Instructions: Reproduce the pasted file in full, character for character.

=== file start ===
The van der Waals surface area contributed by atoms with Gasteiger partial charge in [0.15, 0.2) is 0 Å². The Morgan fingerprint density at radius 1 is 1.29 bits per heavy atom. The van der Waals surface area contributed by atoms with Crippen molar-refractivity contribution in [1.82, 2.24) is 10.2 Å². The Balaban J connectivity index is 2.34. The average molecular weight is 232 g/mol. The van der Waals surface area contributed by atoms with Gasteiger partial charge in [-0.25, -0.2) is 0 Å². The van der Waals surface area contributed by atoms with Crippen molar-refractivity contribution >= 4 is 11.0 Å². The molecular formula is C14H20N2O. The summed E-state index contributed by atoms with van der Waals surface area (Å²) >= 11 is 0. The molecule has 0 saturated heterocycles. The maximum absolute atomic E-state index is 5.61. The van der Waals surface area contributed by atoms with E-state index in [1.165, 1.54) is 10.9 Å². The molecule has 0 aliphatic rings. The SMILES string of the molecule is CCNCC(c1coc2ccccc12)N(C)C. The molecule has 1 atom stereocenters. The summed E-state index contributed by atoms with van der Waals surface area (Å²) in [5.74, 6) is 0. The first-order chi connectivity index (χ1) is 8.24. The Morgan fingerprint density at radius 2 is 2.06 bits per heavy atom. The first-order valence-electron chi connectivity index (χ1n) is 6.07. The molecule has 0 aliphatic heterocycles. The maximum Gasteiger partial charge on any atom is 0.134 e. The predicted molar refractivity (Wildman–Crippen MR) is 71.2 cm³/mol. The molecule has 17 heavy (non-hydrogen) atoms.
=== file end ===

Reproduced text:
The van der Waals surface area contributed by atoms with Gasteiger partial charge in [0.15, 0.2) is 0 Å². The Morgan fingerprint density at radius 1 is 1.29 bits per heavy atom. The van der Waals surface area contributed by atoms with Crippen molar-refractivity contribution in [1.82, 2.24) is 10.2 Å². The Balaban J connectivity index is 2.34. The average molecular weight is 232 g/mol. The van der Waals surface area contributed by atoms with Gasteiger partial charge in [-0.25, -0.2) is 0 Å². The van der Waals surface area contributed by atoms with Crippen molar-refractivity contribution >= 4 is 11.0 Å². The molecular formula is C14H20N2O. The summed E-state index contributed by atoms with van der Waals surface area (Å²) >= 11 is 0. The molecule has 0 saturated heterocycles. The maximum absolute atomic E-state index is 5.61. The van der Waals surface area contributed by atoms with E-state index in [1.165, 1.54) is 10.9 Å². The molecule has 0 aliphatic rings. The SMILES string of the molecule is CCNCC(c1coc2ccccc12)N(C)C. The molecule has 1 atom stereocenters. The summed E-state index contributed by atoms with van der Waals surface area (Å²) in [5.74, 6) is 0. The first-order chi connectivity index (χ1) is 8.24. The Morgan fingerprint density at radius 2 is 2.06 bits per heavy atom. The first-order valence-electron chi connectivity index (χ1n) is 6.07. The molecule has 0 aliphatic heterocycles. The maximum Gasteiger partial charge on any atom is 0.134 e. The predicted molar refractivity (Wildman–Crippen MR) is 71.2 cm³/mol. The molecule has 17 heavy (non-hydrogen) atoms.